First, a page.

Use of Sentinel Lymph Node Biopsy and High-dose Interferon in Pediatric Patients With High-risk Melanoma: The Hospital for Sick Children Experience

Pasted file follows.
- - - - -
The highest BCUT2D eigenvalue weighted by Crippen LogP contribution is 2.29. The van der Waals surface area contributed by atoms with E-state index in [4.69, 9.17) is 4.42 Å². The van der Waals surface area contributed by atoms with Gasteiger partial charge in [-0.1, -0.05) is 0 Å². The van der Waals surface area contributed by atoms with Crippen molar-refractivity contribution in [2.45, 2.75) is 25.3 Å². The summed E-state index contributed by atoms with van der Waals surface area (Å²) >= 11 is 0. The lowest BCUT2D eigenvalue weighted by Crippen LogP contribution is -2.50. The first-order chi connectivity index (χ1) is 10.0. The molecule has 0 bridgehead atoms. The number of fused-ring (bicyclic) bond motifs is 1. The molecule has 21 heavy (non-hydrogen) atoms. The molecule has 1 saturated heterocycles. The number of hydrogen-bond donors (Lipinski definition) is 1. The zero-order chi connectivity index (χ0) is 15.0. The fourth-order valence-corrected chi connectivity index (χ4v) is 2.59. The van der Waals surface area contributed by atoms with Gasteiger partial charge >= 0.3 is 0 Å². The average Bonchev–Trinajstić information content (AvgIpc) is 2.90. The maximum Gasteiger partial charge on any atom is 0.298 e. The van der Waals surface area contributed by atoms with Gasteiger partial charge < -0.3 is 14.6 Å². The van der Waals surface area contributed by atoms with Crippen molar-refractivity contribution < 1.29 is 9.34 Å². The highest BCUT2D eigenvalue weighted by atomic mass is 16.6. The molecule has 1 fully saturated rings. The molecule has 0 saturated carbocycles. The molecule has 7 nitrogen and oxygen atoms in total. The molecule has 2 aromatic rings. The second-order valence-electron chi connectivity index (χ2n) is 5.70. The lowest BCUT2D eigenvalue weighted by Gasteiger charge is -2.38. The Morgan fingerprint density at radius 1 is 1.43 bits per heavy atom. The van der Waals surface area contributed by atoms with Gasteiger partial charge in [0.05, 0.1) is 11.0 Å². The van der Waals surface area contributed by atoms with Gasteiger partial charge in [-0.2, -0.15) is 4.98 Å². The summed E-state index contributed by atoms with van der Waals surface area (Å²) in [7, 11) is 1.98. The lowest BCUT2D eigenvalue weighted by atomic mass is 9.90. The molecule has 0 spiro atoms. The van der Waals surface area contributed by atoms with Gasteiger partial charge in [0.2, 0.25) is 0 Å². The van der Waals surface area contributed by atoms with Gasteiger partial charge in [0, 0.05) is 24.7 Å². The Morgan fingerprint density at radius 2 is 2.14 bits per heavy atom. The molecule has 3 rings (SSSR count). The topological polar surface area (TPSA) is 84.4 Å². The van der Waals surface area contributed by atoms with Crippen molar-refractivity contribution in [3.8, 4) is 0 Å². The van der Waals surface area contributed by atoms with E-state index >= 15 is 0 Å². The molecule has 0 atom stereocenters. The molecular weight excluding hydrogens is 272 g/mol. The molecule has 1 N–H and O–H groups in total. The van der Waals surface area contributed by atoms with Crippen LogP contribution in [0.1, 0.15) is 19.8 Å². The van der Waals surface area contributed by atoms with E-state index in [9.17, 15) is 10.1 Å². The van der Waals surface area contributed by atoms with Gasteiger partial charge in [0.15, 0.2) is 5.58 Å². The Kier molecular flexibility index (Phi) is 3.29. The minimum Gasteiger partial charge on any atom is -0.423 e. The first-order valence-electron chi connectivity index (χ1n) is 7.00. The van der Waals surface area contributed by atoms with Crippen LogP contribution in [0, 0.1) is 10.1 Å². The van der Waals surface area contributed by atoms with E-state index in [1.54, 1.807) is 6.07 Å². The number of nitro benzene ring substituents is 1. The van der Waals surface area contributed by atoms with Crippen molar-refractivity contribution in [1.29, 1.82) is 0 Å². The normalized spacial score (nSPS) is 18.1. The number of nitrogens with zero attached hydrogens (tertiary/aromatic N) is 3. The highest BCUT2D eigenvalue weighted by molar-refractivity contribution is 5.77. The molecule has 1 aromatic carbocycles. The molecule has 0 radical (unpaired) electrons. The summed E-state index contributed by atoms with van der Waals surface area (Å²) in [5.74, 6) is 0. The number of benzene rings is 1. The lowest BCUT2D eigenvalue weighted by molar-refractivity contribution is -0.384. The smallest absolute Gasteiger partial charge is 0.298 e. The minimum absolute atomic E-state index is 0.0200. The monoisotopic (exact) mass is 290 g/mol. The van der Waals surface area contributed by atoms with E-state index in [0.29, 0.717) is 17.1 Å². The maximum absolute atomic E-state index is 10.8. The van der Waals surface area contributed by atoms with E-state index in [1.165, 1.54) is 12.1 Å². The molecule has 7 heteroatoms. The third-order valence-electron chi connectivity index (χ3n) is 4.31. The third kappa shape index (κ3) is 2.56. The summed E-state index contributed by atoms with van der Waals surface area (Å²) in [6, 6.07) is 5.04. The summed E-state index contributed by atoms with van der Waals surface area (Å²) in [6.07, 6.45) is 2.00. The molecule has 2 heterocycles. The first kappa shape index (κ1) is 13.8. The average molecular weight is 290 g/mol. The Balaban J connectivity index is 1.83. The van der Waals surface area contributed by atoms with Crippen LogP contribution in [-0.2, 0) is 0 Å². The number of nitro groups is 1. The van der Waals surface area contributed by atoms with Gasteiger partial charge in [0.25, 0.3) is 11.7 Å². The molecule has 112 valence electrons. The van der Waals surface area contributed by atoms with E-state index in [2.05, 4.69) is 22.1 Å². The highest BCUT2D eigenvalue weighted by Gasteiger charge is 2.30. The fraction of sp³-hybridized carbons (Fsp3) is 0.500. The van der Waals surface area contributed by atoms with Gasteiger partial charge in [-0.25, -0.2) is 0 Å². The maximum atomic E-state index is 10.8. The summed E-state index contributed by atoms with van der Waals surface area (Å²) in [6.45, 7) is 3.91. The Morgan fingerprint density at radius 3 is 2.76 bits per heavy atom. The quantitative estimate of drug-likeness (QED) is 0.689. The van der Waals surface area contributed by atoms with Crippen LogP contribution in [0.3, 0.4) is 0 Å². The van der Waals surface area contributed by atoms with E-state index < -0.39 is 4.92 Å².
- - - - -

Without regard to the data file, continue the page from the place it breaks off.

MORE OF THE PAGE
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BackgroundMelanoma comprises less than 3% of all cancers seen in children. Sentinel lymph node biopsy (SLNBX) is an important predictor of outcome in adult melanoma and has not been widely used in pediatrics. Furthermore, adjuvant interferon has only been rarely used in childhood high-risk disease.ObjectiveTo review our experience with high-risk melanoma, the feasibility of SLNBX and the tolerance of high-dose interferon (HDI) therapy.MethodsWe retrospectively reviewed the medical records of patients with the diagnosis of cutaneous melanoma at our center over a 10-year period.ResultsEleven patients were identified (median age of 12 y). Six of 10 patients who underwent SLNBX had disease in the lymph nodes and no complications from this procedure were observed. After complete lymph node dissection in these 6 patients, 1 developed wound infection and 2 had chronic lymph edema. Five patients were treated with adjuvant HDI of whom 2 patients required dose modification due to myelosuppression and liver toxicity. After a median follow-up of 26 months, 10 out of 11 patients are in remission.ConclusionsSLNBX is feasible and safe in pediatric melanoma and offers the potential to identify patients at high risk for disease progression who could benefit from HDI.

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